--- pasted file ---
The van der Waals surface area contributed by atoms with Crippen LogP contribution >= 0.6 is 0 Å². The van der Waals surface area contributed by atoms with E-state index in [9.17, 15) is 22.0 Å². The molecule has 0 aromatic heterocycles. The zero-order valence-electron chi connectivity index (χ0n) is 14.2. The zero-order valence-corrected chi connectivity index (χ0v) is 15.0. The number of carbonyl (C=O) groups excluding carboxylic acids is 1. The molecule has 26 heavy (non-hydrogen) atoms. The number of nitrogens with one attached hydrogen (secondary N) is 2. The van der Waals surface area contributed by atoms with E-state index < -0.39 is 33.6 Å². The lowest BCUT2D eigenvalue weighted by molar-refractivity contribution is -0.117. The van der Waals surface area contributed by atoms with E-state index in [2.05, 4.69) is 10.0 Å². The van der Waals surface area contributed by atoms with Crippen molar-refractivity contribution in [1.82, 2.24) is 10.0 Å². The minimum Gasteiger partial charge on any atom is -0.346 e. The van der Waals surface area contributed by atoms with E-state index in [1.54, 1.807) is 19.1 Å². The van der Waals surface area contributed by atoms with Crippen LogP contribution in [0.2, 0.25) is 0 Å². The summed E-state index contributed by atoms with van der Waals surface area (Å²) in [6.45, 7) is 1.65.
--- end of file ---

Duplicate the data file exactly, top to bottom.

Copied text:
The van der Waals surface area contributed by atoms with Crippen LogP contribution >= 0.6 is 0 Å². The van der Waals surface area contributed by atoms with E-state index in [9.17, 15) is 22.0 Å². The molecule has 0 aromatic heterocycles. The zero-order valence-electron chi connectivity index (χ0n) is 14.2. The zero-order valence-corrected chi connectivity index (χ0v) is 15.0. The number of carbonyl (C=O) groups excluding carboxylic acids is 1. The molecule has 26 heavy (non-hydrogen) atoms. The number of nitrogens with one attached hydrogen (secondary N) is 2. The van der Waals surface area contributed by atoms with E-state index < -0.39 is 33.6 Å². The lowest BCUT2D eigenvalue weighted by molar-refractivity contribution is -0.117. The van der Waals surface area contributed by atoms with E-state index in [2.05, 4.69) is 10.0 Å². The van der Waals surface area contributed by atoms with Crippen molar-refractivity contribution in [1.82, 2.24) is 10.0 Å². The minimum Gasteiger partial charge on any atom is -0.346 e. The van der Waals surface area contributed by atoms with E-state index in [1.54, 1.807) is 19.1 Å². The van der Waals surface area contributed by atoms with Crippen LogP contribution in [0.2, 0.25) is 0 Å². The summed E-state index contributed by atoms with van der Waals surface area (Å²) in [6.45, 7) is 1.65.